Crisci v. Donat et al

Filing 47

ORDER GRANTING in part and DENYING in part Rs' # 44 Motion to Dismiss, as specified herein. FURTHER ORD P shall inform court re abandonment/exhaustion/stay by 10/18/2010. FURTHER ORD if P elects to abandon unexhausted grounds then Rs answer d ue 30 days from service of P's declaration. FURTHER ORD P Reply due 30 days following service of answer. FURTHER ORD that if P fails to respond to this order timely, this case may be dismissed. Signed by Judge Robert C. Jones on 9/28/2010. (Copies have been distributed pursuant to the NEF - DRM)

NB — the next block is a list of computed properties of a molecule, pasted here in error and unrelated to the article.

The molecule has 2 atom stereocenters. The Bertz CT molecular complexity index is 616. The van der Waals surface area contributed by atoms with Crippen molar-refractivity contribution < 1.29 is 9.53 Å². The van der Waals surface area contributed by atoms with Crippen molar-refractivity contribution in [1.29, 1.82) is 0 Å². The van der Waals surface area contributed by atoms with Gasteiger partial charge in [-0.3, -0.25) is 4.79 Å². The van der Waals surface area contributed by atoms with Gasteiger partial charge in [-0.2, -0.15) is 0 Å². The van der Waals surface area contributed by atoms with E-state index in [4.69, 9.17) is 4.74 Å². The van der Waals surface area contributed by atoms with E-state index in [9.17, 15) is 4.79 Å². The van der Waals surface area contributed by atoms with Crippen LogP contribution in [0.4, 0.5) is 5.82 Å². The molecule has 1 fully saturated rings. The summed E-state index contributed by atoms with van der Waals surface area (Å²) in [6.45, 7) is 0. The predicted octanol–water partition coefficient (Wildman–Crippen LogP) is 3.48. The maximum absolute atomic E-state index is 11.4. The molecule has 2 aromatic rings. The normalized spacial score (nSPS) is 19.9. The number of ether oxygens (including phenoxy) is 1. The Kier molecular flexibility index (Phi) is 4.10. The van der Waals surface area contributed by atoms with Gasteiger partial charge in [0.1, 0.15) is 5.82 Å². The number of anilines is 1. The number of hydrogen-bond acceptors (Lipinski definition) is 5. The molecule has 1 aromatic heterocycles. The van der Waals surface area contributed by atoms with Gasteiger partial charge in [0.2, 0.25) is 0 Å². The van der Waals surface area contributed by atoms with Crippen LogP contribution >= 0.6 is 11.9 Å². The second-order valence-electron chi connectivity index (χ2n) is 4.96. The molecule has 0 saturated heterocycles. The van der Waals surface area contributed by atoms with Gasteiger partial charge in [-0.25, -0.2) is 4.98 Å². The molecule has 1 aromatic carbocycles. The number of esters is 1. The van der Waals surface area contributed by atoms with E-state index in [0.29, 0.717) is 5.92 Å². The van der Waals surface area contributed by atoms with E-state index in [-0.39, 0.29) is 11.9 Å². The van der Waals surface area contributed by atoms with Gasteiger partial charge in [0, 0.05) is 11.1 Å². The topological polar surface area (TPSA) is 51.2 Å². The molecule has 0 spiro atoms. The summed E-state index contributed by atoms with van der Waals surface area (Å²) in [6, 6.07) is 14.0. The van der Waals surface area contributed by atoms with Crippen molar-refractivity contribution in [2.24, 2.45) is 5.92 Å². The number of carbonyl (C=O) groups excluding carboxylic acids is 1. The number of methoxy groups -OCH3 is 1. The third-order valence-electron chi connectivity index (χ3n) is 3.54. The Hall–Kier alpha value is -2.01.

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Crisci v. Donat et al Doc. 47 1 2 3 4 5 6 7 8 JOSEPH JOHN CRISCI, 9 10 11 12 13 14 15 16 17 18 19 20 21 22 23 24 25 26 ) ) Petitioner, ) ) vs. ) ) WILLIAM DONAT et al., ) ) Respondents. ) ____________________________________) UNITED STATES DISTRICT COURT DISTRICT OF NEVADA 3:08-cv-00002-RCJ-VPC ORDER Petitioner Joseph John Crisci, a Nevada state prisoner represented by counsel, has filed for a writ of habeas corpus pursuant to 28 U.S.C. 2254. Before the Court is Respondents' Motion to Dismiss (ECF No. 44). I. FACTS AND PROCEDURAL HISTORY A. Case No. 04-0649 On October 6, 2003, the Washoe County District Attorney charged petitioner and two codefendants in the Sparks Township Justice Court with three felonies: (1) robbery with the use of a deadly weapon; (2) burglary; and (3) conspiracy to commit robbery with the use of a deadly weapon. (See Compl., Oct. 2, 2006, ECF No. 41-9, at 2). The preliminary hearing occurred on November 10, 2003, March 12, 2004, and March 15, 2004, (see Tr., ECF No. 41-11), and Petitioner was represented by Steven L. Sexton. The case was bound over to the Second Judicial District Court (of Nevada). (See id.). An information filed on March 17, 2004 contained the same charges as the criminal complaint. (See Information, Mar. 17, 2004, ECF No. 41-12). At his March 20, 2004 arraignment, Petitioner pled not Dockets.Justia.com 1 2 3 4 5 6 7 8 9 10 11 12 13 14 15 16 17 18 19 20 21 22 23 24 25 26 guilty. (See Proceedings, Mar. 20, 2004, ECF No. 41-8). On May 6, 2004, petitioner changed his plea t o guilty as to Count I, robbery with the use of a deadly weapon. (See id.). On September 16, 2004, Robert H. Broili replaced Steven Sexton as petitioner's counsel. (See Substitution of Attorney, Sept. 16, 2004, ECF No. 41-14). Attorney Broili moved for a psychological examination of petitioner and to withdraw the guilty plea. (See Tr., Sept. 16, 2004, ECF No. 41-15). On February 24, 2005, the court sentenced Petitioner to 2484 months imprisonment for robbery with the use of a firearm or deadly weapon, with another term of 2484 months for use of a deadly weapon, to be served consecutively, with credit for 502 days of time served. (See J., Feb. 24, 2005, ECF No. 41-16). Petitioner did not appeal the conviction. B. Case No. 03-2701 On December 3, 2003, the Washoe County District Attorney charged Petitioner with nine counts of robbery with the use of a deadly weapon and one count of conspiracy to commit robbery in the Second Judicial District Court (of Nevada), and arraignment was continued for two weeks. (See Proceedings, ECF No. 22-1, at 2). At a January 13, 2004 hearing, Petitioner's attorney, Mr. Sexton, asked the court to remand the matter to the justice court. The court denied the request at that time, (see id.), but on January 29, 2004, the court remanded. The preliminary hearing was set for April 14, 2004, but on April 15, 2004, Petitioner's attorney filed a waiver. (See Waiver, ECF No. 22-2, at 10). On May 13, 2004, the court arraigned Petitioner on the second information, and Petitioner changed his plea to guilty on Counts I through VII. (See Tr., May 13, 2004, ECF No. 22-2, at 22). On September 16, 2004, Robert H. Broili replaced Steven Sexton as petitioner's counsel, and Broili moved to withdraw the pleas. (See Substitution of Attorney, Sept. 16, 2004, ECF No. 41-14; Tr., Sept. 16, 2004, ECF No. 41-15). On October 28, 2004, Broili sought a continuance in order to prepare a motion for psychiatric evaluation. On November 11, 2004, Broili argued for a psychiatric evaluation at public expense, and the court denied that motion. Broili arranged for two psychiatric evaluations of petitioner, but only one evaluation had been prepared. 2 1 2 3 4 5 6 7 8 9 10 11 12 13 14 15 16 17 18 19 20 21 22 23 24 25 26 At a January 4, 2005 hearing, the court found petitioner competent to stand trial. (See Tr., Jan. 4, 2005, ECF No. 22-5, at 13). At a February 24, 2005 hearing, Broili withdrew his motion to withdraw the guilty plea, and Petitioner proceeded to sentencing. (Tr., Jan. 13, 2009, ECF No. 22-8, at 4). Dr. Sally Skewis testified to Petitioner's mental status as an expert at that hearing. (See id.). Petitioner was sentenced as follows: Count I - 48 to 156 months, with a consecutive sentence of 48-156 months for the use of a deadly weapon; Count II - 24 to 48 months, with a consecutive sentence of 24 to 48 months for the use of a deadly weapon; Count III - 24 to 48 months, with a consecutive sentence of 24 to 48 months for the use of a deadly weapon; Count IV - 24 to 48 months, with a consecutive sentence of 24 to 48 months for the use of a deadly weapon; Count V - 24 to 48 months, with a consecutive sentence of 24 to 48 months for the use of a deadly weapon; Count VI - 36 to 156 months, with a consecutive sentence of 36 to 156 months for the use of a deadly weapon; and Count VII - 36 to 156 months, with a consecutive sentence of 36 to 156 months for the use of a deadly weapon. All sentences were to run concurrently with respect to the others and with respect to the sentence in Case No. 04-0649. (Id.; J., Feb. 24, 2005, ECF 23-1, at 2). Petitioner did not file a direct appeal. C. State Post-Conviction Proceedings Petitioner filed a post-conviction habeas petition in state district court on June 6, 2005. (Pet., June 2, 2005, ECF No. 23-1, at 13). On June 28, 2005, the state district court appointed Mary Lou Wilson to represent Petitioner in his post-conviction proceedings. (See Order, June 28, 2005, ECF No. 23-2, at 19). Counsel filed a supplement to the petition on August 25, 2005. (Supl., Aug. 25, 2005, ECF Nos. 23-3 to 23-8). The state district court issued an order denying the petition on November 9, 2005. (Order, Nov. 9, 2005, ECF No. 24-9, at 15). Petitioner filed a notice of appeal on December 2, 2005. (See Notice of Appeal, Dec. 2, 2005, ECF No. 24-10). Petitioner's counsel filed a fast track statement ("FTS") on January 3, 2006, raising one issue: "Whether the district court erred in dismissing the petitions [sic] absent an evidentiary hearing when there was [sic] supporting witnesses and documentation showing trial counsel failed to defend Appellant under theories of insanity, duress, alibi and good character?" (FTS 5:1315, Jan. 3, 2006, ECF No. 41-6). On January 9, 2006, Respondents filed a 3 1 2 3 4 5 6 7 8 9 10 11 12 13 14 15 16 17 18 19 20 21 22 23 24 25 26 Confession of Error/Request for Remand with the Nevada Supreme Court. (See ECF No. 41-7). On February 24, 2006, the Nevada Supreme Court filed an order vacating judgment and remanding. (Order, Feb. 24, 2006, ECF No. 25-1, at 18). The state district court held an evidentiary hearing on June 15 and September 22, 2006. (See ECF Nos. 25-4 to 25-6 and 26-2 to 26-4). On October 19, 2006, the state district court entered findings of fact, conclusions of law, and the order denying relief. (See Order, Oct. 19, 2006, ECF No. 26-5, at Ex. 94). Petitioner filed a notice of appeal on October 30, 2006. (See ECF No. 26-5, at Ex. 96). On December 15, 2006, that appeal, and Petitioner's previous appeal (Appeal Nos. 48336 and 48339) were consolidated. (See Order, Dec. 15, 2006, ECF No. 26-6, at Ex. 106). Petitioner filed a FTS on December 15, 2006. (See FTS, Dec. 15, 2006, ECF No. 26-6, at Ex. 107). The FTS raised the following issues: 1. Whether the district court erred in finding trial counsel Sexton effective when encouraging Crisci to enter guilty pleas when he was under the influence of inconsistent medications, drooling and slobbering, and "following his legal representative"? 2. Whether the district court erred in finding trial counsel Sexton effective when he knew about Crisci's defenses of insanity, alibi, and good character and insisted upon guilty pleas and trial cousel Broili effective when he was hired to withdraw his guilty plea and proceeded with sentencing, despite knowing that Crisci had viable defenses of insanity, duress, alibi, and good character? (See id. 6). filed a fast track response. (See Response, Dec. 29, 2006, ECF No. 26-7, at Ex. 110). The Nevada Supreme Court filed an order of affirmance on February 8, 2007. (See Order, Feb. 8, 2007, ECF No. 26-7, at Ex. 111). Remittitur issued on March 6, 2007. (See ECF No. 26-7, at Ex. 114). D. Federal Proceedings Petitioner filed the present federal habeas corpus Petition pursuant to 28 U.S.C. 2254 on January 2, 2008. (See Pet., Jan. 2, 2008, ECF No. 5). Respondents moved to dismiss. (See Mot., Jan 21, 2008, ECF No. 19). On July 2, 2009, this Court denied the motion to dismiss and appointed the Federal Public Defender to represent petitioner in these proceedings. (See Order, July 2, 2009, ECF No. 35). 4 1 2 3 4 5 6 Petitioner filed the first amended petition ("FAP") on December 31, 2009. (See FAP, Dec. 31, 2009, ECF No. 40). The FAP contains the following claims: GROUND ONE CRISCI'S GUILTY PLEAS WERE NOT ENTERED KNOWINGLY, INTELLIGENTLY, OR VOLUNTARILY IN VIOLATION OF HIS RIGHT TO DUE PROCESS OF LAW UNDER THE FIFTH AND FOURTEENTH AMENDMENTS TO THE UNITED STATES CONSTITUTION. .... 7 8 9 10 11 12 .... 13 14 15 16 17 18 19 20 21 22 23 24 25 26 5 GROUND THREE DEFENSE COUNSEL WAS INEFFECTIVE BECAUSE HE FAILED TO ADEQUATELY INVESTIGATE CRISCI'S CASE AND PREPARE A DEFENSE, CAUSING CRISCI TO ACCEPT A PLEA THAT HE OTHERWISE WOULD NOT HAVE ACCEPTED. BECAUSE OF THIS UNPROFESSIONAL ERROR, CRISCI IS IMPRISONED IN VIOLATION OF HIS RIGHT TO THE EFFECTIVE ASSISTANCE OF COUNSEL UNDER THE FIFTH AND FOURTEENTH AMENDMENTS. .... GROUND FOUR REPLACEMENT COUNSEL FAILED TO PRESENT CRISCI'S MERITORIOUS REQUEST TO WITHDRAW HIS PLEA TO THE COURT. BECAUSE OF THIS UNPROFESSIONAL ERROR, CRISCI IS IMPRISONED IN VIOLATION OF HIS RIGHT TO THE EFFECTIVE ASSISTANCE OF COUNSEL UNDER THE FIFTH, SIXTH AND FOURTEENTH AMENDMENTS. GROUND TWO DEFENSE COUNSEL WAS INEFFECTIVE BECAUSE HE INDUCED CRISCI TO ENTER A PLEA THAT WAS NOT KNOWING, VOLUNTARY AND INTELLIGENT. BECAUSE OF THIS UNPROFESSIONAL ERROR, CRISCI IS IMPRISONED IN VIOLATION OF HIS RIGHT TO THE EFFECTIVE ASSISTANCE OF COUNSEL UNDER THE FIFTH AND FOURTEENTH AMENDMENTS. 1 2 3 4 5 6 7 8 9 10 11 12 13 14 15 16 17 18 19 20 21 22 23 24 25 26 (Id. 6, 11, 12, 14).1 Respondents have moved to dismiss the FAP. (See Mot., Feb. 16, 2010, ECF No. 44). Respondents contend that Petitioner bases Grounds One and Two on unexhausted factual and legal arguments and that Petitioner's Exhibit 119, the forensic psychiatric assessment of Thomas E. Bittker, M.D., filed with the FAP, was not presented to the Nevada Supreme Court, rendering the amended petition unexhausted. (See id.).2 II. DISCUSSION A. Exhaustion Standard A federal court will not grant a state prisoner's petition for habeas relief until the prisoner has exhausted his available state remedies for all claims raised. Rose v. Lundy, 455 U.S. 509 (1982); 28 U.S.C. 2254(b). A petitioner must give the state courts a fair opportunity to act on each of his claims before he presents those claims in a federal habeas petition. O'Sullivan v. Boerckel, 526 U.S. 838, 844 (1999); see also Duncan v. Henry, 513 U.S. 364, 365 (1995). A claim remains unexhausted until the petitioner has given the highest available state court the opportunity to consider the claim through direct appeal or state collateral review proceedings. See Casey v. Moore, 386 F.3d 896, 916 (9th Cir. 2004); Garrison v. McCarthey, 653 F.2d 374, 376 (9th Cir. 1981). A habeas petitioner must "present the state courts with the same claim he urges upon the federal court." Picard v. Connor, 404 U.S. 270, 276 (1971). The federal constitutional implications of a claim, not just issues of state law, must have been raised in the state court to achieve exhaustion. Ybarra v. Sumner, 678 F. Supp. 1480, 1481 (D. Nev. 1988) (citing Picard, 404 U.S. at 276). To achieve exhaustion, the state court must be "alerted to the fact that the prisoner [is] asserting claims under the United States Constitution" and given the opportunity to correct alleged violations of the prisoner's federal rights. Duncan v. Henry, 513 U.S. 364, 365 (1995); see Hiivala v. Wood, 195 F.3d 1098, 1106 Presumably, Petitioner means to invoke the Sixth Amendment, as opposed to the Fifth, in Grounds Two and Three. Although Respondents appear on the face of the motion to move against the Petition in its entirety, they specifically attack only Ground One, Ground Two, and Exhibit 119. 6 2 1 1 2 3 4 5 6 7 8 9 10 11 12 13 14 15 16 17 18 19 20 21 22 23 24 25 26 (9th Cir. 1999). It is well settled that 28 U.S.C. 2254(b) "provides a simple and clear instruction to potential litigants: before you bring any claims to federal court, be sure that you first have taken each one to state court." Jiminez v. Rice, 276 F.3d 478, 481 (9th Cir. 2001) (quoting Rose v. Lundy, 455 U.S. 509, 520 (1982)). A claim is not exhausted unless the petitioner has presented to the state court the same operative facts and legal theory upon which his federal habeas claim is based. Bland v. Cal. Dep't of Corr., 20 F.3d 1469, 1473 (9th Cir. 1994). The exhaustion requirement is not met when the petitioner presents to the federal court facts or evidence which place the claim in a significantly different posture than it was in the state courts, or where different facts are presented at the federal level to support the same theory. See Nevius v. Sumner, 852 F.2d 463, 470 (9th Cir. 1988); Pappageorge v. Sumner, 688 F.2d 1294, 1295 (9th Cir. 1982); Johnstone v. Wolff, 582 F. Supp. 455, 458 (D. Nev. 1984). B. Grounds One and Two 1. Ground One Ground One of the First Amended Petition ("FAP") is entitled, "Crisci's guilty pleas were not entered knowingly, intelligently, or voluntarily in violation of his right to due process of law under the Fifth and Fourteenth Amendments to the United States Constitution." (First Am. Pet. 6:1719, ECF No. 40). Petitioner alleges, "At the time he entered the guilty pleas, Crisci did not and could not understand the nature of his pleas and consequences of his plea agreement." (Id. 6:2324). Part A of Ground One discusses Petitioner's psychological disorders and the anti-psychotic medications he took before and at t he time he entered his pleas on May 6, 2004, and May 13, 2004. (See id. 7). It also discusses Petitioner's impaired cognitive functioning, including his functional illiteracy and "borderline intellectual range" or "borderline mental retardation," which included disorders affecting his reading, written expression, and ability to do mathematics. (Id. 78). The FAP alleges that, given Petitioner's significant learning disabilities, substantial intervention was required by his defense counsel to ensure that he understood the nature and dynamics of court proceedings. (See id. 8). Part B of Ground One alleges, 7 1 2 3 4 5 6 7 8 "Crisci did not receive any substantial assistance from his attorney [Steve Sexton] when he entered his plea." (Id. 8:2021). The Court has reviewed the FAP, along with the FTS filed in the Nevada Supreme Court. (See FTS, Dec. 15, 2006, ECF No. 26-6, at 23). In the FTS, both issues on appeal concerned whether trial counsel was effective. (See id. 6, ECF No. 26-6, at 28). The FTS argued the following issues: 1. Whether the district court erred in finding trial counsel Sexton effective when encouraging Crisci to enter guilty pleas when he was under the influence of inconsistent medications, drooling and slobbering, and "following his legal representative?" Whether the district court erred in finding trial counsel Sexton effective when he knew about Crisci's defenses of insanity, alibi, and good character and insisted upon guilty pleas and trial counsel Broili effective when he was hired to withdraw his guilty pleas and proceeded with sentencing, despite knowing that Crisci had viable defenses of insanity, duress, alibi, and good character. 2. 9 10 11 (Id.). Although the FTS includes the same or similar facts alleged in Ground One of the FAP, the due 12 process claim is unexhausted because Petitioner did not present any due process claim to the Nevada 13 Supreme Court, but only ineffective assistance claims. Due process is a different legal theory from 14 ineffective assistance of counsel, and it has therefore not been exhausted. See Bland, 20 F.3d at 1473. 15 2. Ground Two 16 Respondents argue that Ground Two of the amended federal petition is premised on unexhausted 17 arguments. In Ground Two of the amended petition filed in this Court, petitioner alleges that: "Defense 18 counsel was ineffective because he induced Crisci to enter a plea that was not knowing, voluntary and 19 intelligent. Because of this unprofessional error, Crisci is imprisoned in violation of his right to the 20 effective assistance of counsel under the Fifth and Fourteenth Amendments." (First Am. Pet. 11). 21 Petitioner incorporates the facts set forth in Ground One, which are discussed herein, supra. Petitioner 22 asserts that attorney Sexton "(a) failed to properly investigate the scope of his client's mental limitations 23 and deficiencies, (b) failed to ensure that Crisci understood the terms of the plea and the nature of the 24 plea agreement; and (c) failed to make necessary accommodations regarding Crisci's borderline 25 intellectual functioning and mental illness to ensure that his plea would be valid." (Id.). Petitioner asserts 26 8 1 2 3 4 5 6 7 8 9 10 11 12 13 14 15 16 17 18 19 20 21 22 23 24 25 26 that Sexton's participation in and inducement of an invalid plea constituted deficient performance and ineffective assistance of counsel that could not have been excused by any valid strategic or tactical reason. (Id.). Respondents argue that Petitioner did not exhaust these arguments in state court. As noted, one of the issues on appeal in the FTS was "[w]hether the district court erred in finding trial counsel Sexton effective when encouraging Crisci to enter guilty pleas when he was under the influence of inconsistent medications, drooling and slobbering, and `following his legal representative?'" Petitioner argued that Sexton was ineffective for encouraging him to enter guilty pleas, despite his inability to understand them. Petitioner cited relevant portions of the state court record and cited to the applicable federal case law, including Strickland v. Washington, 466 U.S. 688 (1984) and Hill v. Lockhart, 474 U.S. 52 (1984). The Nevada Supreme Court was fairly presented with the issues raised in Ground Two of the FAP. The Court therefore finds that Ground Two is exhausted, and Petitioner may proceed thereon. C. Exhibit 119 to the FAP: Dr. Bittker's Report Respondents argue that Exhibit 119 to the amended petition, (see Dr. Bittker Report, Dec. 15, 2004, ECF No. 41-4), the forensic psychiatric assessment prepared by Dr. Thomas E. Bittker, M.D., was never presented to the Nevada Supreme Court, and that the inclusion of the report in Petitioner's exhibits renders the FAP unexhausted. This Court has reviewed the record concerning the report. There is no dispute that Dr. Bittker's report was prepared during the course of criminal proceedings in state court, prior to Petitioner's sentencing. However, there is no indication that Dr. Bittker's report was entered into evidence at any time in the state court proceedings. The Bittker report itself is simply not found in the state court record. In contrast, the psychiatric report of Dr. Sally Skewis was referred to as an exhibit in Petitioner's FTS to the Nevada Supreme Court. There is nothing in the FTS that substantively cites to the findings in Dr. Bittker's report or refers to the Bittker report as part of the appendix. As such, this Court must treat Dr. Bittker's report as new evidence. To expand the record under Habeas Corpus Rule 7, a petitioner must satisfy the requirements of 28 U.S.C. 2254(e)(2). Cooper9 1 2 3 4 5 6 7 8 9 10 11 12 Smith v. Palmateer, 397 F.3d 1236, 1241 (9th Cir. 2005). The conditions of 2254(e)(2) generally apply to petitioners seeking relief based on new evidence, even when they do not seek an evidentiary hearing. Holland v. Jackson, 542 U.S. 649 (2004). Section 2254(e)(2) provides as follows: If the applicant has failed to develop the factual basis of a claim in State court proceedings, the court shall not hold an evidentiary hearing on the claim unless the applicant shows that-(A) the claim relies on-(i) a new rule of constitutional law, made retroactive to cases on collateral review by the Supreme Court, that was previously unavailable; or (ii) a factual predicate that could not have been previously discovered through the exercise of due diligence; and (B) the facts underlying the claim would be sufficient to establish by clear and convincing evidence that but for constitutional error, no reasonable factfinder would have found the applicant guilty of the underlying offense. 28 U.S.C. 2254(e)(2)(A)(B) (emphasis added). "If there has been no lack of diligence at the relevant 13 stages in the state proceedings, the prisoner has not `failed to develop' the facts under 2254(e)(2)'s 14 opening clause, and he will be excused from showing compliance with the balance of the subsections's 15 requirements." Williams v. Taylor, 529 U.S. 420, 437 (2000). "Diligence for purposes of the opening 16 clause [of 2254(e)(2)] depends on whether [Petitioner] made a reasonable attempt, in light of the 17 information available at the time, to investigate and pursue claims in state court[.]" Cooper-Smith, 397 18 F.3d at 1241 (quoting Williams, 529 U.S. at 435) (alterations in original). 19 With respect to Dr. Bittker's report Petitioner asserts that he did not fail to develop the facts 20 under 2254(e)(2)'s opening clause and therefore need not make a showing in compliance with the 21 subsection's requirements. The Court rejects Petitioner's argument that Dr. Bittker's report is not 22 subject to the requirements of 2254(e)(2). "Diligence" for the purposes of the opening clause of 23 2254(e)(2) depends on whether the petitioner made a reasonable attempt, in light of the information 24 available at the time, to investigate and pursue claims in state court. Cooper-Smith, 397 F.3d at 1241. 25 Petitioner has not shown that he or his counsel actually presented Dr. Bittker's report during state court 26 10 1 2 3 4 5 6 7 8 9 10 11 12 13 proceedings, and particularly, to the Nevada Supreme Court. Petitioner does not explain why the report was not properly entered into evidence in state court or that its omission could not have been timely discovered through the exercise of due diligence and presented to the state courts. Without prior presentation to the Nevada Supreme Court, this Court will not consider Dr. Bittker's psychiatric report when ruling on the merits of the FAP. D. Petitioner's Options Regarding Unexhausted Claim A federal court may not entertain a habeas corpus petition unless the petitioner has exhausted available and adequate state court remedies with respect to all claims in the petition. Rose v. Lundy, 455 U.S. 509, 510 (1982). A "mixed" petition containing both exhausted and unexhausted claims is subject to dismissal. Id. Here, the Court finds that the due process claim of Ground One is unexhausted. Because the Court finds that the petition is a mixed petition, petitioner has several options: 1. 2. He may submit a sworn declaration voluntarily abandoning the unexhausted claims in his federal habeas petition, and proceed only on the exhausted claims; He may return to state court to exhaust his unexhausted claims, in which case his federal habeas petition will be denied without prejudice; or He may file a motion asking this Court to stay and abey his exhausted federal habeas claims while he returns to state court to exhaust his unexhausted claims. 14 15 16 3. See Rose, 455 U.S. at 510; Rhines v. Weber, 544 U.S. 269 (2005); Kelly v. Small, 315 F.3d 1063 (9th 17 Cir. 2002); King v. Ryan, 564 F.3d 1133 (9th Cir. 2009). 18 Petitioner's failure to choose any of the three options listed above, or to seek other appropriate 19 relief from this Court, will result in his federal habeas corpus petition being dismissed. Petitioner is 20 advised to familiarize himself with the limitations periods for filing federal habeas corpus petitions 21 contained in 28 U.S.C. 2244(d), as those limitations periods may have a direct and substantial effect 22 on whatever choice he makes regarding his petition. 23 CONCLUSION 24 IT IS THEREFORE ORDERED that Respondents' Motion to Dismiss (ECF No. 44) on 25 grounds of non-exhaustion is GRANTED in part, and DENIED in part, as follows: 26 11 1 2 3 4 5 6 7 8 9 10 11 12 13 14 15 16 17 18 19 20 21 22 23 24 1. Ground One of the FAP is not exhausted. 2. Ground Two of the FAP is exhausted. 3. Dr. Bittker's psychiatric report was not presented to the Nevada Supreme Court, and as such, is precluded from consideration on the merits. IT IS FURTHER ORDERED that Petitioner shall have twenty (20) days to either: (1) inform this Court in a sworn declaration that he wishes to formally and forever abandon the unexhausted ground for relief in the FAP and proceed on the exhausted grounds; (2) inform this Court in a sworn declaration that he wishes to dismiss this FAP without prejudice in order to return to state court to exhaust his unexhausted claim; OR (3) file a motion for a stay and abeyance, asking the Court to hold his exhausted claims in abeyance while he returns to state court to exhaust his unexhausted claims. If Petitioner cho o ses to file a motion for a stay and abeyance, or seek other appropriate relief, Respondents may respond to such motion as provided in Local Rule 7-2. IT IS FURTHER ORDERED that if Petitioner elects to abandon his unexhausted grounds, Respondents shall have thirty (30) days from the date Petitioner serves his declaration of abandonment in which to file an answer to Petitioner's remaining grounds for relief. The answer shall contain all substantive and procedural arguments as to all surviving grounds of the FAP and shall comply with Rule 5 of the Rules Governing Proceedings in the United States District Courts under 28 U.S.C. 2254. IT IS FURTHER ORDERED that Petitioner shall have thirty (30) days following service of Respondents' answer in which to file a reply. IT IS FURTHER ORDERED that if Petitioner fails to respond to this order within the time permitted, this case may be dismissed. DATED this 28th day of September, 2010. UNITED STATES DISTRICT JUDGE 25 26 12